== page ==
My day wasn't even ruined by today's constant rain.
My day...was ruined...by Chris Russo.
I admit that I was kind of looking for something to be upset about...and with the Mets at 80 wins and counting near the end of August, finding that something is difficult. But when I saw the back page of the Post today I salivated. Not because another human being was hurt...but because surely, the same man who absolutely blasted Filthy Sanchez for getting in a taxi cab at 2am and becoming the innocent victim of a drunk driver, would no doubt murder Carl Pavano for not only cracking two ribs hydroplaning his Porsche into a truck, but for keeping it from his employer.
Instead, I got two hours of talk about Andre Agassi, Vince Spadea, and why Jimmy Connors was mean to Russo in 1984 at a charity event in Florida.
Two hours of tennis...Barely a mention of Pavano.
So let me get this straight, in the Gospel according to Mad Dog:
- Getting into a cab at 2am for Dominican food? Not okay. Yet...
- Doing a Travis Pastrana impression into a truck, cracking your ribs, and not mentioning it to the team paying you forty million dollars is perfectly fine.
To think I've had my values reversed all along.
You know what else bothers me? When Russo talked about the issue about what to name the new Shea Stadium (in between compelling analysis of Marcos Baghdatis' backhand...of course), I wanted so bad for him to be stupid...but I agree with him! Russo doesn't agree with George Vescey, who thinks that the Mets should name their new stadium after Jackie Robinson who, while an American hero, never played for the Mets.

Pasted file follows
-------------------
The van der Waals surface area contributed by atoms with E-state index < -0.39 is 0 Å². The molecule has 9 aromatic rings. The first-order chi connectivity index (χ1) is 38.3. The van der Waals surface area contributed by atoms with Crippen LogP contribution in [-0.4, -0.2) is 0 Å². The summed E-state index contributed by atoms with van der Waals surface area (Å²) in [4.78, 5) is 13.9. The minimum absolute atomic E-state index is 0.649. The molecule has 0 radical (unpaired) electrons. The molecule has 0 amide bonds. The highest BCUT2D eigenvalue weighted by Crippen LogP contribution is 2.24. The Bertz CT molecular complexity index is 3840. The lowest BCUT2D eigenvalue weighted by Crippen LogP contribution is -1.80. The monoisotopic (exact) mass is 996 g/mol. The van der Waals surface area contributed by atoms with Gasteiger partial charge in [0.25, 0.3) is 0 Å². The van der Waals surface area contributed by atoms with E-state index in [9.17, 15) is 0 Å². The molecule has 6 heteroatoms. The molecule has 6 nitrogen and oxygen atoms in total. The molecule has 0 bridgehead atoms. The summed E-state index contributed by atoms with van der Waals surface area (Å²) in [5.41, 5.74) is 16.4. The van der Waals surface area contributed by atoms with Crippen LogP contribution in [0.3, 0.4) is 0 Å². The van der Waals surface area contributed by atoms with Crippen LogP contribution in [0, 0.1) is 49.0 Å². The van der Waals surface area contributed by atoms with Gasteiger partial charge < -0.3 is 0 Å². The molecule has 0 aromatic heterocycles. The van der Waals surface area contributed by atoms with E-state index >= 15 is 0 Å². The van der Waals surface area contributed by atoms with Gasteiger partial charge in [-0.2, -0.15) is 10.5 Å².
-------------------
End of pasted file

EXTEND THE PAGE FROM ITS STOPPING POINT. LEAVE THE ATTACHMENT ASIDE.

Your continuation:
While I can see both sides of this argument, I am more inclined to disagree with Vescey after his appearance with Russo on the strength of Vescey's response to Russo's assertion that Mets fans would rather see the stadium named after a Met than after Robinson:
Why does it have to be a Mets player?And people wonder why I don't read the Times (besides the big words).
Yes, the Wilpons have been smart enough to fully turn over the reigns to Omar Minaya, and the Wilpons deserve a ton of credit for that. But when it comes time for them to make a decision on naming the ballpark, and the attractions in and around the ballpark, I gotta confide in you that I don't trust them. Not a bit.
We know that Fred Wilpon has a chubby for the Brooklyn Dodgers. He grew up with Sandy Koufax. We get that. And I don't have a problem with giving the stadium a touch of the past with a photo wall commemorating the Dodgers' time here (but if you do that, you have to have one for the Giants as well), or perhaps a kids playground dedicated to Robinson. The perfect compromise between tipping your hat to the past and acknowledging your own history (not to mention renewing hall of fame talk) would be to name the stadium in some capacity after Gil Hodges.
But after seeing Citizens Bank Park for the first time, I see way too many opportunities for the Wilpons to acknowledge Brooklyn Dodger history instead of his own. There should be statues of Seaver, Hodges, and the moment where Gary Carter leaps into Jesse Orosco's arms after the 1986 World Series. I fear we'll have Sandy Koufax, Don Newcombe, and Johnny Podres instead.